It’s pretty and imposing to look at but trust me, you don’t want to be sleeping next to it. Read on for an insider’s opinion about Mosta’s landmark church: The Rotunda.
The Church of the Assumption of Our Lady, known as the Rotunda of Mosta or quite plainly, the Mosta Dome, is one of the many Roman Catholic churches on the island of Malta. It belongs to the league of largest unsupported domes in the world and to my chagrin, it’s got bells on it too.
The dome was built in the 19th century based on the designs of architect Giorgio Grognet de Vassé, who in turn, based his on those of the Pantheon in Rome.
During WWII, a Luftwaffe bomb pierced the dome and fell into the church. However, it did not explode. Legend has it that upon opening the bomb to defuse it, it was found filled with sand. It also contained a note saying: Greetings from the workers at Škoda Works in Plzeň.
As you might have noticed, I enjoy taking photos of the Mosta Dome, it’s huge and lends itself easily to lomographic shots, mostly because of its size and because it’s so well lit due to the fact that no building matching its scale can be found anywhere in the vicinity.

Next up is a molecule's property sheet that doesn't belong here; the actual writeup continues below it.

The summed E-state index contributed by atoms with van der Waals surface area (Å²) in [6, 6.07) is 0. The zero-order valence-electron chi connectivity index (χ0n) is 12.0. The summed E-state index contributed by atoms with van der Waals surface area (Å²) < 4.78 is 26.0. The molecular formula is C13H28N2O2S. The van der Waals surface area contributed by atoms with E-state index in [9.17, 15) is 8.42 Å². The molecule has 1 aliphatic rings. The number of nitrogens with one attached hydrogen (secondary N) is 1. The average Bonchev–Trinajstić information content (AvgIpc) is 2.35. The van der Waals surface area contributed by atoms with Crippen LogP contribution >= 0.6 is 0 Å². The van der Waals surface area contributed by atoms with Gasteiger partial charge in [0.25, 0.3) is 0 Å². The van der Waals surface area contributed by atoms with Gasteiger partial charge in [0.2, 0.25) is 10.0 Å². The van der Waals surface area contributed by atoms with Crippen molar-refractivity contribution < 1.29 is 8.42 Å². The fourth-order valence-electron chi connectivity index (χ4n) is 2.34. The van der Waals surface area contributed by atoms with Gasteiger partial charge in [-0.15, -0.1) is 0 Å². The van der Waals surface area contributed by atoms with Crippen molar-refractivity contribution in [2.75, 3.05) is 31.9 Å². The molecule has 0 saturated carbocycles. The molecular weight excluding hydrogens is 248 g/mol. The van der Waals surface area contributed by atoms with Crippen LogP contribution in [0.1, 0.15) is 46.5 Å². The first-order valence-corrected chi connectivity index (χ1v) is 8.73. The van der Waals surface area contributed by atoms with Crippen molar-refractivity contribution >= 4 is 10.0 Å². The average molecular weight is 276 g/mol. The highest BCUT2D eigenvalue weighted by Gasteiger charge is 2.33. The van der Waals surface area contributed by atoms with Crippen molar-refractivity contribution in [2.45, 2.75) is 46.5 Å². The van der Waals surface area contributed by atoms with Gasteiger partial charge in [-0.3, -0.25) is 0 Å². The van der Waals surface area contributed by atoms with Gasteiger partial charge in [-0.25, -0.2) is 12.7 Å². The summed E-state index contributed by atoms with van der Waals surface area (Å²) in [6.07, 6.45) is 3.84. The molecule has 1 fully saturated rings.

What I don’t like about the Mosta Dome is the bell-ringing. It happens something like every 15 minutes and when you live under 5 minutes away, it can become really annoying, especially at night when you’re trying to get some sleep or in the morning at 9am on Sunday when I swear, the bells toll for half an hour straight.
It’s not pleasant, but you learn to live with it. Then again, I guess that applies to many things when you live on a small island with over 400,000 people on it.